1. This site uses cookies. By continuing to use this site, you are agreeing to our use of cookies. Learn More.

Battery chargers

Discussion in 'AP Magazine Feedback & Suggestions' started by mfc, Aug 5, 2016.

  1. mfc

    mfc Member

    Minor comment ... review in AP 6 August p46 comments that the "Twist Plus+ doesn't give the option to plug in an additional mains lead". I've replaced both my mains-lead-attached battery chargers with USB-attached chargers: they are half the weight and almost half the thickness, and of course allow the battery to be charged from any USB source (including computers, devices such as the Twist Plus+, and 'power banks'). I no longer carry mains leads.

    Might be worth an item/article in AP describing these USB battery chargers, since apparently they are not well-known?

    Mike

    PS: example of the many available: https://www.amazon.co.uk/vhbw-CHARGER-BATTERIES-BP-2L12-BP-2L13/dp/B017BB5FNC
     
  2. Andy Westlake

    Andy Westlake AP Staff

    These USB chargers are certainly interesting products. We don't often review accessories that don't come through conventional UK import and distribution channels, but might make an exception in this case.
     
  3. PeteRob

    PeteRob Well-Known Member

    When I did a search for a charger to help Malcolm with his Fuji query ONLY usb chargers came to light. I don't know how much current you can pull from a USB port but it must take a lot of time to charge a battery
     
  4. mfc

    mfc Member

    I didn't check for 'conventional' channels for these, sorry. Quite possibly exist.
     
  5. Andy Westlake

    Andy Westlake AP Staff

    Depending on the charger plug, you can pull up to 2A through USB. Charge times are entirely reasonable; I use the Ansmann Powerline Vario universal charger a lot, simply because it can charge the battery on almost any camera I'm reviewing, and draws its power from a standard USB output.
    https://www.amazon.co.uk/ANSMANN-Powerline-Australia-traveller-batteries/dp/B00TTON62C

    BTW there are plenty of 240V third-party Fujifilm chargers, such as this one from Amazon:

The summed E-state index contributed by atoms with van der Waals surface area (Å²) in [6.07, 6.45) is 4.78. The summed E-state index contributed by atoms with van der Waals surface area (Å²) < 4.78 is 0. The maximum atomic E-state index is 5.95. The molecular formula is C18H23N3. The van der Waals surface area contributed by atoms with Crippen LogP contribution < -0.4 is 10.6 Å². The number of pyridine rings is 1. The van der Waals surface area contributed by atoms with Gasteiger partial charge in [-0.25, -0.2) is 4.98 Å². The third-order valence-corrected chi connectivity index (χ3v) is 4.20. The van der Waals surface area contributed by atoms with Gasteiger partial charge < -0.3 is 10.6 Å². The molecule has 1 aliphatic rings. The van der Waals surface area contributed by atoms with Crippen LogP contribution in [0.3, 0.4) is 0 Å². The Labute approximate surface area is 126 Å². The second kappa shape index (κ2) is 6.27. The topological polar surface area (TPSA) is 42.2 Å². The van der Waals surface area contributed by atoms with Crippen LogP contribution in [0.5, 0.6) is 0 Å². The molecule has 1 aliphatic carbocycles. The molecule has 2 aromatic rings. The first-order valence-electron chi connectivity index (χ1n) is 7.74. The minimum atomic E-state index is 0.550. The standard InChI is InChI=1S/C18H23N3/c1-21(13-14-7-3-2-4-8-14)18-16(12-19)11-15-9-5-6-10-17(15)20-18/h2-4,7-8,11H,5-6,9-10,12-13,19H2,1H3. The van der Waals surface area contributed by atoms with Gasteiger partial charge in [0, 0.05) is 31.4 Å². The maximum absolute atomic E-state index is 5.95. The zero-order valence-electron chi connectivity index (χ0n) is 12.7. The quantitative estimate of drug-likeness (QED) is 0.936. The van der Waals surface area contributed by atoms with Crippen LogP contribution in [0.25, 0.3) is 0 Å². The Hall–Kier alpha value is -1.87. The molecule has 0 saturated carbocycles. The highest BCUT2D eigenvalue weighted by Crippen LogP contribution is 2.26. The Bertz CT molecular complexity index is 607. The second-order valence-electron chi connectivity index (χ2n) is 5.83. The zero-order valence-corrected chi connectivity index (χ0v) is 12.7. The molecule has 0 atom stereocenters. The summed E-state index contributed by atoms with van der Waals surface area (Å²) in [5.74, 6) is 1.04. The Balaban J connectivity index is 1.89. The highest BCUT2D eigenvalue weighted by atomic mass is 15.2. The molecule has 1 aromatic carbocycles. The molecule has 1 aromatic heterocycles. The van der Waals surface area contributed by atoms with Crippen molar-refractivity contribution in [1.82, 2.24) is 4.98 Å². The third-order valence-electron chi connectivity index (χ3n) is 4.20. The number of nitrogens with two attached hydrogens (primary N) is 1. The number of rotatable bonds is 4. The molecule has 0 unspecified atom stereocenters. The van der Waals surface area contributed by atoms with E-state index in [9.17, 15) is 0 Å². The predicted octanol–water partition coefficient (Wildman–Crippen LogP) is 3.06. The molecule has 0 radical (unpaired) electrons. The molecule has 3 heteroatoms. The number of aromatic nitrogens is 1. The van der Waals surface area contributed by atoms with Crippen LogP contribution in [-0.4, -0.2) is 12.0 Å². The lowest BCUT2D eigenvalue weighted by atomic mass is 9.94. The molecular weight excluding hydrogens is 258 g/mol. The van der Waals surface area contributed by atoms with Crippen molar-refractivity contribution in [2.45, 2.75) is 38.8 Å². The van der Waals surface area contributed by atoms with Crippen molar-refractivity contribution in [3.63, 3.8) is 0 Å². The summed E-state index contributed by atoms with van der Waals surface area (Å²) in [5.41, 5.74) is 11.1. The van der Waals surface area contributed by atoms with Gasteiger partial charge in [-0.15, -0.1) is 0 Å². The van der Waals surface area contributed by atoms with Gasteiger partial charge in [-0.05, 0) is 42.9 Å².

http://www.amazon.co.uk/DSTE-NP-W126-Rechargeable-Battery-Fujifilm/dp/B00HZH6BB8

    These things are pretty generic: essentially they have a block with the charging circuitry, with an interchangeable battery adapter plate on top. So you can probably even mix and match between USB and main charging.
     
  6. mfc

    mfc Member

    From a standard USB port (on a small laptop, for example) you would get 0.5A. However, chargers meant for tablets, etc., can deliver much more. The USB charger I mentioned earlier will happily draw almost an amp (4.5W, delivering perhaps 80% of that), so charges my camera batteries in roughly the same time as the 'mains cable' official charger (which delivers 3.6W). If one already is carrying the USB charger and USB cable, there's a huge saving in bulk and weight. The one I linked to above weighs 33g, for instance.
     
    Last edited: Aug 8, 2016
  7. PeteRob

    PeteRob Well-Known Member

    You got me confused now. That ansman surely is a mains charger? I have a mains charger for my ipad that the ipad standard usb cable fits in. Connect that same cable to a usb port on my mac and it says "connected but not charging" although over 24 hours it will gain charge.
     
  8. Andy Westlake

    Andy Westlake AP Staff

    The Ansmann Powerline Vario comes with a mains adapter block that has multiple region interchangeable plugs, but all it does is provide a standard 5V 1A USB output. The universal charger section works off this, via a standard micro USB input. So it can run off any standard 5V USB power supply, including in-car adapters (one is included) and powerbanks.

    When it comes to charging speed, it's the amps output that's critical. Laptops often only output 0.5A, which is fine for powering external hard drives and so on, but not great for charging anything. Li-ion or AA battery chargers will be much happier with a 1A output; tablets tend to need 2A output to charge in any reasonable amount of time, as they have much higher capacity batteries.
     
  9. PeteRob

    PeteRob Well-Known Member

    Thank you for clearing that up. So it is a bit semantic. For most practical purposes you'd plug it in the wall. You have the flexibility to plug it in a car that comes with separating the transformer from the charger, but it doesn't work by plugging into a computer. The 'USB' is that it uses 5V rather than 12V or something else and uses the connector you'd ordinarily stick in a computer for data transfer.
     
  10. Andy Westlake

    Andy Westlake AP Staff

    Yes, that's broadly correct. However it can work by plugging it into a computer, just relatively slowly; but the same is true of many of the myriad devices now available that use USB charging. The term is far more about the connector and output standards than it is about computer ports.
     

Share This Page